France mulls ban on Gulf funding of mosques

March 7, 2015

Phineas Fahrquar:

Frankly, I call this a long overdue idea. Since over 80% of the Sunni mosques in the US are supported by Saudi (Wahhabi) money, it’s a shame the idea probably wouldn’t fly here.

Originally posted on Money Jihad:

France is considering a prohibition against foreign funding of domestic mosques. This is a sensible proposal given that Saudi funds have been coming with Wahhabi or Salafi strings attached for decades, and Qatar has joined the fray.

But some French Muslims and Socialists oppose the measure, arguing that if mosques cannot be funded by foreign powers then the French government should subsidize the mosques.

How about a third alternative which would be for these mosques to fund themselves through donations from their own members?

From Radio France Internationale on Feb. 15 (h/t EuropeNews):

France to cut Qatar funding of mosques in crackdown on islamic fundamentalism

By RFI with Christina Okello

The French government has announced a series of measures to clamp down on radical Islam being spread in mosques, and wants to cut financial support from countries like Qatar and Saudi Arabia. Critics warn that before it does…

View original 295 more words


For the good of the nation, DHS Secretary Jeh Johnson should resign

February 19, 2015
Jeh Johnson

Jeh Johnson

It’s been tough to stomach the vacuous platitudes and the detached-from-all-reality prescriptions being offered at the White House’s three-day “summit” on “Countering Violent Extremism,” which is their latest laughable response to the threat from Islamic terrorism and jihad — though they’ll never use those words in a connected sense. It’s always an amorphous “violent extremism,” as if we should be just as worried about the threat from radical Presbyterians as much as the danger posed by Muslims waging jihad fi sabil Allah.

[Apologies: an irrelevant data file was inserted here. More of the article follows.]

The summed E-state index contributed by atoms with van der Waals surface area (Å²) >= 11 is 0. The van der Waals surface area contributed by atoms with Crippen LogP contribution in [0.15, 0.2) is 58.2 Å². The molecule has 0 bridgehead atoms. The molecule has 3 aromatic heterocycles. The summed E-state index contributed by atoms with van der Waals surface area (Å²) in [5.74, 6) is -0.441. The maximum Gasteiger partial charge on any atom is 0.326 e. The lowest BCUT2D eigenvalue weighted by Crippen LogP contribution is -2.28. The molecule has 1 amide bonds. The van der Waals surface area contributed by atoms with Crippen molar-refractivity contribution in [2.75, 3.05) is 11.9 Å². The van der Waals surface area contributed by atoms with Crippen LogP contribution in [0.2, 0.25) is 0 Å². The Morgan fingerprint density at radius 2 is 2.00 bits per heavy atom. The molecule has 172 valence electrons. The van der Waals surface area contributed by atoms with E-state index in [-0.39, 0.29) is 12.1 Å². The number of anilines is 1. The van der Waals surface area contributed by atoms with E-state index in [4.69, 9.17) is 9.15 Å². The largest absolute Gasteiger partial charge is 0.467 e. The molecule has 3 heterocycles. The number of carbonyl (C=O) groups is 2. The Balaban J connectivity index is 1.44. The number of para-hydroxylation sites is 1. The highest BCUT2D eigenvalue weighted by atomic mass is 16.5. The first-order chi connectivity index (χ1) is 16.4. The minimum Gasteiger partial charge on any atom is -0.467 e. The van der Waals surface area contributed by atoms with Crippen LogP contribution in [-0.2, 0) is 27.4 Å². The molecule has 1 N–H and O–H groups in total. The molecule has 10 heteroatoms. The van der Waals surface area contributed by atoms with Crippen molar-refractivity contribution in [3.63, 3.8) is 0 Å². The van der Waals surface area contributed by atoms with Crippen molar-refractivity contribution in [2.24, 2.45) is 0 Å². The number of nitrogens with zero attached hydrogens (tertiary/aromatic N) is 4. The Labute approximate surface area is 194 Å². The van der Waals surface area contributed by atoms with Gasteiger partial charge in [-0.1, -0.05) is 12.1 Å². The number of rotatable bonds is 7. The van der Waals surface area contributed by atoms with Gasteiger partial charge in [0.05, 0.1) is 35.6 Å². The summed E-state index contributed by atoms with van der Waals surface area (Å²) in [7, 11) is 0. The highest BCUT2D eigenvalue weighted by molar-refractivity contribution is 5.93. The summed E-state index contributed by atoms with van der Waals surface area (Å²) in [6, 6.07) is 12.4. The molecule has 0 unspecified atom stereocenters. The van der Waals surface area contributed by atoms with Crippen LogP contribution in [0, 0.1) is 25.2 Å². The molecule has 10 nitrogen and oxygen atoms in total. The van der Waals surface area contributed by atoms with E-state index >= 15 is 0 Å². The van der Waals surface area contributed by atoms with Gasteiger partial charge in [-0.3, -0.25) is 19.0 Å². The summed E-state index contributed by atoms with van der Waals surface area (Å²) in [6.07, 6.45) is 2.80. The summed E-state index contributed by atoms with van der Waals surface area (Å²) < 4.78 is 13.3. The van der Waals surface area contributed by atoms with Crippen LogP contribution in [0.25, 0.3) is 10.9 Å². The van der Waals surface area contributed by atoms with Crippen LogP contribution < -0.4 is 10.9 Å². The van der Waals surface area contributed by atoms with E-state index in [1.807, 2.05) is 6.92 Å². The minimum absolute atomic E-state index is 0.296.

First there was the President’s own op-ed in the Los Angeles Times, in which, among other fatuities, he tells us we must deal with “legitimate grievances” that lead to “violent extremism,” perhaps meaning a Harf-ite jobs-for-jihadis program. I’m sure the fighters flocking to ISIS to burn people alive and buy sex slaves would lay down their arms if they only had a 9-5 with two weeks off.

Then there was Secretary of State Kerry’s blather about violent extremism and the need for unity and an “action agenda.” If anyone can find any intellectual substance behind his words, you’re a far better detective than I.

But those insults to our intelligence can be shrugged off as more of the mush that masquerades as a genuine foreign and national security policy in the administration. We’ve heard it all before, though it’s harder to take in such concentrated doses.

What can’t be shrugged off, however is a slanderous insult against the American people, especially when offered by the Secretary of the Department of Homeland Security. Speaking at the CVE summit, Secretary Jeh Johnson said:

[W]e in the administration and the government should give voice to the plight of Muslims living in this country and the discrimination that they face. And so I personally have committed to speak out about the situation that very often people in the Muslim community in this country face.